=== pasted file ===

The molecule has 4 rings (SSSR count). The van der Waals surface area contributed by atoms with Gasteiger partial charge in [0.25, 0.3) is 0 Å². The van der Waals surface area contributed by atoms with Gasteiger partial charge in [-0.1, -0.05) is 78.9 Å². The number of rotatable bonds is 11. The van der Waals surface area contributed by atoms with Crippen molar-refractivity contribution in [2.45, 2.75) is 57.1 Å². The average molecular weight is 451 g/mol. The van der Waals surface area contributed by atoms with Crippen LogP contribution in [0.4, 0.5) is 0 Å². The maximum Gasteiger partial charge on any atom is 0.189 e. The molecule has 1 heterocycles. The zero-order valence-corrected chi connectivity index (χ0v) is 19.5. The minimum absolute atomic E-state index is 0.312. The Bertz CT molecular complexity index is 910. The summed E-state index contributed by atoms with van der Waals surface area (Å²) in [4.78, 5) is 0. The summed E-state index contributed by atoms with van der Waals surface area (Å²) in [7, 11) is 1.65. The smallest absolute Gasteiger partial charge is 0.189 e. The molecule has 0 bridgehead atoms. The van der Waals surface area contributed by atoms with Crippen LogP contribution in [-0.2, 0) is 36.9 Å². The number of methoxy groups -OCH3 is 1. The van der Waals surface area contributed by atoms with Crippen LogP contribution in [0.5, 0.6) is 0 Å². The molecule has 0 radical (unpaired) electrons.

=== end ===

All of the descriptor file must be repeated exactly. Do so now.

The molecule has 4 rings (SSSR count). The van der Waals surface area contributed by atoms with Gasteiger partial charge in [0.25, 0.3) is 0 Å². The van der Waals surface area contributed by atoms with Gasteiger partial charge in [-0.1, -0.05) is 78.9 Å². The number of rotatable bonds is 11. The van der Waals surface area contributed by atoms with Crippen molar-refractivity contribution in [2.45, 2.75) is 57.1 Å². The average molecular weight is 451 g/mol. The van der Waals surface area contributed by atoms with Crippen LogP contribution in [0.4, 0.5) is 0 Å². The maximum Gasteiger partial charge on any atom is 0.189 e. The molecule has 1 heterocycles. The zero-order valence-corrected chi connectivity index (χ0v) is 19.5. The minimum absolute atomic E-state index is 0.312. The Bertz CT molecular complexity index is 910. The summed E-state index contributed by atoms with van der Waals surface area (Å²) in [4.78, 5) is 0. The summed E-state index contributed by atoms with van der Waals surface area (Å²) in [7, 11) is 1.65. The smallest absolute Gasteiger partial charge is 0.189 e. The molecule has 0 bridgehead atoms. The van der Waals surface area contributed by atoms with Crippen LogP contribution in [-0.2, 0) is 36.9 Å². The number of methoxy groups -OCH3 is 1. The van der Waals surface area contributed by atoms with Crippen LogP contribution in [0.5, 0.6) is 0 Å². The molecule has 0 radical (unpaired) electrons.